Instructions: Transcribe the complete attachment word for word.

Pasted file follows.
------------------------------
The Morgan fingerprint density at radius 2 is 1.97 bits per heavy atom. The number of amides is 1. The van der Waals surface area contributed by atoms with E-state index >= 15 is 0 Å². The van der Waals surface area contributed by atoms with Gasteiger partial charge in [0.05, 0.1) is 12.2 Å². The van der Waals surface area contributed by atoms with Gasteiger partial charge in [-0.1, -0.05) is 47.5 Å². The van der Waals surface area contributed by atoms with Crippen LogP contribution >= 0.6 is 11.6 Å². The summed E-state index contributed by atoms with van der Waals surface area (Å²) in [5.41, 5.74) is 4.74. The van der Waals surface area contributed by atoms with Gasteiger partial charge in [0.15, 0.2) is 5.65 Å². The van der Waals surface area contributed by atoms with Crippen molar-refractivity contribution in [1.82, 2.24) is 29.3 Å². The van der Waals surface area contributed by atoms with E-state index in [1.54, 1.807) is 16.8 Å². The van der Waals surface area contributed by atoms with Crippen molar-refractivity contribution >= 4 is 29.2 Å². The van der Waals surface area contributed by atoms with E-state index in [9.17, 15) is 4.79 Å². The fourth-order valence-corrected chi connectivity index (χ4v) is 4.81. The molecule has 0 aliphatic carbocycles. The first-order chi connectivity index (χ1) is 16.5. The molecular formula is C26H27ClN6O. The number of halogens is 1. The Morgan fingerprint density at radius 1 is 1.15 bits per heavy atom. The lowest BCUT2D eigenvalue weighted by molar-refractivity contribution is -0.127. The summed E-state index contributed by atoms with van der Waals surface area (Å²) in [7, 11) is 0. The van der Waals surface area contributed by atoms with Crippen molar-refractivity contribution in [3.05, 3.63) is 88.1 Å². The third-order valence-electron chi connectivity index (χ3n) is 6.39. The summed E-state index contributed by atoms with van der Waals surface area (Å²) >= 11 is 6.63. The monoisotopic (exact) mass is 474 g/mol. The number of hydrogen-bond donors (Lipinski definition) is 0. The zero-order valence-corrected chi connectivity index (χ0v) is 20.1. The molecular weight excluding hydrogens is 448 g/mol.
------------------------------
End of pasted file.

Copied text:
The Morgan fingerprint density at radius 2 is 1.97 bits per heavy atom. The number of amides is 1. The van der Waals surface area contributed by atoms with E-state index >= 15 is 0 Å². The van der Waals surface area contributed by atoms with Gasteiger partial charge in [0.05, 0.1) is 12.2 Å². The van der Waals surface area contributed by atoms with Gasteiger partial charge in [-0.1, -0.05) is 47.5 Å². The van der Waals surface area contributed by atoms with Crippen LogP contribution >= 0.6 is 11.6 Å². The summed E-state index contributed by atoms with van der Waals surface area (Å²) in [5.41, 5.74) is 4.74. The van der Waals surface area contributed by atoms with Gasteiger partial charge in [0.15, 0.2) is 5.65 Å². The van der Waals surface area contributed by atoms with Crippen molar-refractivity contribution in [1.82, 2.24) is 29.3 Å². The van der Waals surface area contributed by atoms with E-state index in [1.54, 1.807) is 16.8 Å². The van der Waals surface area contributed by atoms with Crippen molar-refractivity contribution >= 4 is 29.2 Å². The van der Waals surface area contributed by atoms with E-state index in [9.17, 15) is 4.79 Å². The fourth-order valence-corrected chi connectivity index (χ4v) is 4.81. The molecule has 0 aliphatic carbocycles. The first-order chi connectivity index (χ1) is 16.5. The molecular formula is C26H27ClN6O. The number of halogens is 1. The Morgan fingerprint density at radius 1 is 1.15 bits per heavy atom. The lowest BCUT2D eigenvalue weighted by molar-refractivity contribution is -0.127. The summed E-state index contributed by atoms with van der Waals surface area (Å²) in [7, 11) is 0. The van der Waals surface area contributed by atoms with Crippen molar-refractivity contribution in [3.05, 3.63) is 88.1 Å². The third-order valence-electron chi connectivity index (χ3n) is 6.39. The summed E-state index contributed by atoms with van der Waals surface area (Å²) >= 11 is 6.63. The monoisotopic (exact) mass is 474 g/mol. The number of hydrogen-bond donors (Lipinski definition) is 0. The zero-order valence-corrected chi connectivity index (χ0v) is 20.1. The molecular weight excluding hydrogens is 448 g/mol.